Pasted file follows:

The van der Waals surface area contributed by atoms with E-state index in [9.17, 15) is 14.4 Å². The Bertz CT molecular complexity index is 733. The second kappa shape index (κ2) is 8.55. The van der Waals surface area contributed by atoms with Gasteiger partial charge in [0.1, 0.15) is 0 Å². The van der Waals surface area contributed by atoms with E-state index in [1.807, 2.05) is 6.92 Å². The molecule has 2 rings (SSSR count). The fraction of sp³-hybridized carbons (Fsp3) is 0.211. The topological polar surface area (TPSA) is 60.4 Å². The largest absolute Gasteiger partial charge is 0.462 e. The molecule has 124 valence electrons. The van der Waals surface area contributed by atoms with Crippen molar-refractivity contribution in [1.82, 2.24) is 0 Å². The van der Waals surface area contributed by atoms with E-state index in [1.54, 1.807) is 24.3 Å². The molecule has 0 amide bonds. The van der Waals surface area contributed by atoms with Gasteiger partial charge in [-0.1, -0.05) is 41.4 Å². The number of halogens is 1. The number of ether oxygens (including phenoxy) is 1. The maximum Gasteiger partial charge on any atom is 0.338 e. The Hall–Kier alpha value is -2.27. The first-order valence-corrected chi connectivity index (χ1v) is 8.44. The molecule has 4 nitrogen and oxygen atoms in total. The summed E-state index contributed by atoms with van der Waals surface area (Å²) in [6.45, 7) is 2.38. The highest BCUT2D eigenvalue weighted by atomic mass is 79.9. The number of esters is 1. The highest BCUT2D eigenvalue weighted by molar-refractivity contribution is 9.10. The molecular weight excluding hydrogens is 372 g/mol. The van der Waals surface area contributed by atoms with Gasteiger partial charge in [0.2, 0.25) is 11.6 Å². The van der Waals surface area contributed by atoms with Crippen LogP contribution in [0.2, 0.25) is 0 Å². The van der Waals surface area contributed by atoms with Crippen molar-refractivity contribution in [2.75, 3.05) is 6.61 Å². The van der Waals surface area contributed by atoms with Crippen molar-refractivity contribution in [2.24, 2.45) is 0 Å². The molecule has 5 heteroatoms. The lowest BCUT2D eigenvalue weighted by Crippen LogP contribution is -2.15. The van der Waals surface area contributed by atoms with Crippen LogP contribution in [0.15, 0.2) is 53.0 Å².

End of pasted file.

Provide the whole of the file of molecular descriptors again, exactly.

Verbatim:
The van der Waals surface area contributed by atoms with E-state index in [9.17, 15) is 14.4 Å². The Bertz CT molecular complexity index is 733. The second kappa shape index (κ2) is 8.55. The van der Waals surface area contributed by atoms with Gasteiger partial charge in [0.1, 0.15) is 0 Å². The van der Waals surface area contributed by atoms with E-state index in [1.807, 2.05) is 6.92 Å². The molecule has 2 rings (SSSR count). The fraction of sp³-hybridized carbons (Fsp3) is 0.211. The topological polar surface area (TPSA) is 60.4 Å². The largest absolute Gasteiger partial charge is 0.462 e. The molecule has 124 valence electrons. The van der Waals surface area contributed by atoms with Crippen molar-refractivity contribution in [1.82, 2.24) is 0 Å². The van der Waals surface area contributed by atoms with E-state index in [1.54, 1.807) is 24.3 Å². The molecule has 0 amide bonds. The van der Waals surface area contributed by atoms with Gasteiger partial charge in [-0.1, -0.05) is 41.4 Å². The number of halogens is 1. The number of ether oxygens (including phenoxy) is 1. The maximum Gasteiger partial charge on any atom is 0.338 e. The Hall–Kier alpha value is -2.27. The first-order valence-corrected chi connectivity index (χ1v) is 8.44. The molecule has 4 nitrogen and oxygen atoms in total. The summed E-state index contributed by atoms with van der Waals surface area (Å²) in [6.45, 7) is 2.38. The highest BCUT2D eigenvalue weighted by atomic mass is 79.9. The number of esters is 1. The highest BCUT2D eigenvalue weighted by molar-refractivity contribution is 9.10. The molecular weight excluding hydrogens is 372 g/mol. The van der Waals surface area contributed by atoms with Gasteiger partial charge in [0.2, 0.25) is 11.6 Å². The van der Waals surface area contributed by atoms with Crippen LogP contribution in [0.2, 0.25) is 0 Å². The van der Waals surface area contributed by atoms with Crippen molar-refractivity contribution in [2.75, 3.05) is 6.61 Å². The van der Waals surface area contributed by atoms with Crippen molar-refractivity contribution in [2.24, 2.45) is 0 Å². The molecule has 5 heteroatoms. The lowest BCUT2D eigenvalue weighted by Crippen LogP contribution is -2.15. The van der Waals surface area contributed by atoms with Crippen LogP contribution in [0.15, 0.2) is 53.0 Å².